Things Fall Apart Okonkwo Analysis

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Register to read the introduction… . . . The evil you have done can ruin the whole clan. . ." (30). Ezeani's remark thus provides an anthropological explanation for Okonkwo's rash act. If a man's anger drives him to forget the collective whole, everyone will pay the price for that transgression if the gods retaliate and bring crop failure. Ironically, Okonkwo has already begun acting as an individual and not as a part of the …show more content…
At the funeral for Ezeudu in the final chapter of Part 1, Okonkwo--who in the previous chapter has just been described as "the greatest wrestler and warrior alive" (118)--accidentally shoots Ezeudu's son with his gun. "It was the dead man's sixteen-year-old son, who with his brothers and half-brothers had been dancing the traditional farewell to their father. Okonkwo's gun had exploded and a piece of iron had pierced the boy's heart" (124). Okonkwo's property must be destroyed, his houses burned, his animals killed. The earth must be cleansed.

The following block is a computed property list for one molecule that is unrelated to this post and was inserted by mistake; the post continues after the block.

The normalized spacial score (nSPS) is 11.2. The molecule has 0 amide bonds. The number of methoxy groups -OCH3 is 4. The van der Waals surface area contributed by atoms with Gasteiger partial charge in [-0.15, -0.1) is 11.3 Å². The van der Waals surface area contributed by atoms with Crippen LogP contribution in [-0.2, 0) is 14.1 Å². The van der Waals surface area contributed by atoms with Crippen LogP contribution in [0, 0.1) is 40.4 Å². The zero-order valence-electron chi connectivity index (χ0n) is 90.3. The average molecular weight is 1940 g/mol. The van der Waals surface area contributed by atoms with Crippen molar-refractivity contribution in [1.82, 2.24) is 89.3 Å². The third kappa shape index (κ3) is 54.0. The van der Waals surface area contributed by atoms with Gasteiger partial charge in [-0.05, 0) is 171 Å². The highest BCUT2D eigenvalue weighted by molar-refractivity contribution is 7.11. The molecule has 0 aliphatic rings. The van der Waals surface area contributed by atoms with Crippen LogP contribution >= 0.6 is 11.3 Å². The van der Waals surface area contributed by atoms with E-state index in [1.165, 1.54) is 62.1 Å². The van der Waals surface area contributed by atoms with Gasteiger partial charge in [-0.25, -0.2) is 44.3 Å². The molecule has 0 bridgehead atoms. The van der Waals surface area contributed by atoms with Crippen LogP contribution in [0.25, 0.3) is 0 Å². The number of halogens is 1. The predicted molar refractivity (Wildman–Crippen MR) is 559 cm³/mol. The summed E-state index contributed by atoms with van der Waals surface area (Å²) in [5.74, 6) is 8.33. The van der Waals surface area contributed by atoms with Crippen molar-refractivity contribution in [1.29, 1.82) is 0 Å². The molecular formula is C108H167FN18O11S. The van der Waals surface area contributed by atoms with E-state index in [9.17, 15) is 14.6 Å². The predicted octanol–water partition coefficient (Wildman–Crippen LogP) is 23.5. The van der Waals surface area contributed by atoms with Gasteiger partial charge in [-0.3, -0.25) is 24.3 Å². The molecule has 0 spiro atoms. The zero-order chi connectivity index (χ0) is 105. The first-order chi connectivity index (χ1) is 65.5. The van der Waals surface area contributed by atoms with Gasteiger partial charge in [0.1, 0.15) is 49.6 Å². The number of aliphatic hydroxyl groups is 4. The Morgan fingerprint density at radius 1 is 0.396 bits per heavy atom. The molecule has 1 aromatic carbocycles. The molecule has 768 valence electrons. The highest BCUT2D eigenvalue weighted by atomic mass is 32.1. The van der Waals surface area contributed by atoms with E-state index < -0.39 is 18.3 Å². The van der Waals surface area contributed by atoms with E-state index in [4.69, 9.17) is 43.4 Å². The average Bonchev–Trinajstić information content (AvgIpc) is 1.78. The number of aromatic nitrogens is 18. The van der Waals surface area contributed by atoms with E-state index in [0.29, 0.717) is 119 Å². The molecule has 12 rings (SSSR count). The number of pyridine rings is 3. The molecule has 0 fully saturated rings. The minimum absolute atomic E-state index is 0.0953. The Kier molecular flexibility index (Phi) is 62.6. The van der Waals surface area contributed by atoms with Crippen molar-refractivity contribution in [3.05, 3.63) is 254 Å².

As soon as the day broke, a large crowd of men from Ezeudu's quarter stormed Okonkwo’s compound, dressed in garbs of war. They set fire to his houses, demolished his red walls and destroyed his barn. It was the justice of the earth goddess, and they were merely his messengers. They had no hatred against Okonkwo. His greatest friend, Obierika, was among them. They were merely cleansing the land which Okonkwo had polluted with the blood of a
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During his exile Okonkwo is listless, almost paralyzed by his inability to do any work beyond providing for his family. Achebe implies that once Okonkwo is away from his fatherland, his character is effaced, almost obliterated. He can no longer act as a man among men. Instead, he is limited to reaction, especially rage, as he hears stories about the coming of the white men. He calls other men fools for not fighting back, for not retaliating against the Europeans, but his ravings are mostly impotent, unheard cries of frustration that Ibo men are no longer men but women, "clucking like old hens" (153). When he learns of Nwoye's decamping to the Christian missionaries, he asks himself, "How then could he have begotten a son like Nwoye, degenerate and effeminate?" (153). Okonkwo correctly views the white missions as a threat to his way of life, and community. He is too proud to change just because the missions have more

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